3. I don't have any quilts that have been handed down - as far as I know, I'm the only quilter in the family. I really hope that some of the quilts I've made are still around for my great-great grandkids:)

  4. The quilts I have were handed down from my husband's grandmother. As far as my immediate family, I am the only quilter. Looking forward to reading and quilting for some summer relaxation.

  5. I don't have any handed down quilts unless you count some of mine that have become worn enough to hand down to the dog for her kennel! I hope some of the ones I've made will be treasured by the upcoming generations.

  6. I have several quilt tops that were made by my grandmother who was born in 1886. Any quilts she made were used to the point of falling apart. There was no appreciation of a quilt by her children since the quilts were viewed as something used to protect a nicer item from being damaged. I have a quilt she made that has large holes created from it being placed between bed springs & a mattress to protect the mattress from being rubbed by the springs. My mother who is now 91 years old regrets that view & hopes I will find a way to salvage the remaining tops. Hope I will be able to pass them on to my children & grandchildren as finished quilts or take parts & incorporate them in current projects.

  7. I just started reading this book today and am on page 121 and can't wait to start reading some more.

    Yes I have a quilt that a step-grandmother made that I grew up with. She gave us several of her feed sack quilts when I was about 6 years old. I have the one that is some kind of flower that has about 5 different names. It is on my blog.

  8. There is only one handed down quilt in my family. It is made of large blocks (12 inches or so) of alternating brown solids and an orange/white/brown print which is not a cotton fabric. It sounds ugly and brown is my least favourite colour, but I really love what this quilt looks like. It is nicely sewn with delicate stitches around the binding. I inherited it from my parents' home. I have no idea where they got it. There is no history of quilt making in my family that I am aware of.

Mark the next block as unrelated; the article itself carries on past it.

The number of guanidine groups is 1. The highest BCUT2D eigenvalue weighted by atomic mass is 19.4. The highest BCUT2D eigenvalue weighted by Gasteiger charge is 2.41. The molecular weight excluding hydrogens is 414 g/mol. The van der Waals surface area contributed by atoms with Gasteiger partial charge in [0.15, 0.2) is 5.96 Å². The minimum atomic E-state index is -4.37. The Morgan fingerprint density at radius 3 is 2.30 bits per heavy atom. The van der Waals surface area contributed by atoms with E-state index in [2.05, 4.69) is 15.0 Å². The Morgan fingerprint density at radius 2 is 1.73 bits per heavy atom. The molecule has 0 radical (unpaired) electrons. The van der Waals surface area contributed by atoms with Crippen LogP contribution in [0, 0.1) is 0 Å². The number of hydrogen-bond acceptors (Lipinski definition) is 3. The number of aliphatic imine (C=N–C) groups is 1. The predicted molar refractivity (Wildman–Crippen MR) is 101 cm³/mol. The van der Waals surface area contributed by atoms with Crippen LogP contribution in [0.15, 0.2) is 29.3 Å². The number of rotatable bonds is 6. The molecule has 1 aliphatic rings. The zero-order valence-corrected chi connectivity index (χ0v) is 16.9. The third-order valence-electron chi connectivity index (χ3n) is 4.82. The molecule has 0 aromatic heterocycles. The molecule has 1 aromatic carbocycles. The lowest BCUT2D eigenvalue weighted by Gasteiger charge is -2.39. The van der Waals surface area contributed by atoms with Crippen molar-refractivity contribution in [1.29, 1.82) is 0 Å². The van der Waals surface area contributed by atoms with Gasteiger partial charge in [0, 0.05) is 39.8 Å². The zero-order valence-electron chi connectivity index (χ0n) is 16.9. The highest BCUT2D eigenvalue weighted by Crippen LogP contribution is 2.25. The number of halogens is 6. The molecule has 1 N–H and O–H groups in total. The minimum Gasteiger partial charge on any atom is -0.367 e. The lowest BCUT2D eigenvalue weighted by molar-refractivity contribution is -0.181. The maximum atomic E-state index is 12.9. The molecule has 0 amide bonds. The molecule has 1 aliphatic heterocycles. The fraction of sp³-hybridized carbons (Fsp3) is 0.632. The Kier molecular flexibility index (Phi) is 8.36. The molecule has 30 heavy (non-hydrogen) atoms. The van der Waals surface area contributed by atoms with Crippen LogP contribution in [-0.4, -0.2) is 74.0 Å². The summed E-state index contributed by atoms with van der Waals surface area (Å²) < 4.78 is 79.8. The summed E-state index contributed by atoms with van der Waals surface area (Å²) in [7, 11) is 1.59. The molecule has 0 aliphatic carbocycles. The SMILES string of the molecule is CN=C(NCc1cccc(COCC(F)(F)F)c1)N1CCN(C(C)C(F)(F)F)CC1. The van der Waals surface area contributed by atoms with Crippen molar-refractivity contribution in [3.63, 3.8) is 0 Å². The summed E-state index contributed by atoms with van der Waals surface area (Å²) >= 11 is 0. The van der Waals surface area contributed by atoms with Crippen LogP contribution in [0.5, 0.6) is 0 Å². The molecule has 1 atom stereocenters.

9. I unfortunately don't own any heirlooms, there are no other quilter's in my ancestry that I know of. It's lovely to think that some of mine may one day be handed down, but then I do make them to be used so time will tell how they prosper.

  10. Good Morning, I have been blessed with one quilt from my paternal Grandma. I have no history on the quilt and it is in tatters, but I love it just the same. Blessings and smiles, Emilou :-)

  11. My husband used a quilt that his mom made for his bed back in the 60s. It has small hexagons of old scraps from making clothes with small white squares between the hexagons. It is all tattered now, but it's interesting to see the old wool blanket that his mom used for the batting. I want to make him a replacement hexagon quilt.

  12. I do not have any heirloom quilts from my side of the family, but I do have one from my husband's side. It is a lovely blue Grandmother's Flower Garden.

  13. When my MIL died in 2012 she had a list of items to be passed on to family members, including a hand embroidered quilt of bridal baskets with flowers that she'd made, and was quilted by her mother and aunt. She had a hand written note pinned to the quilt with the above information and the year, 1940, no label, so I scanned the note and labeled the quilt. My dear husband got that quilt when the family items were dispersed. I am the only quilter and feel lucky to have it in my possession to pass down to my children one day ... my DH passed away 5 months after his mom.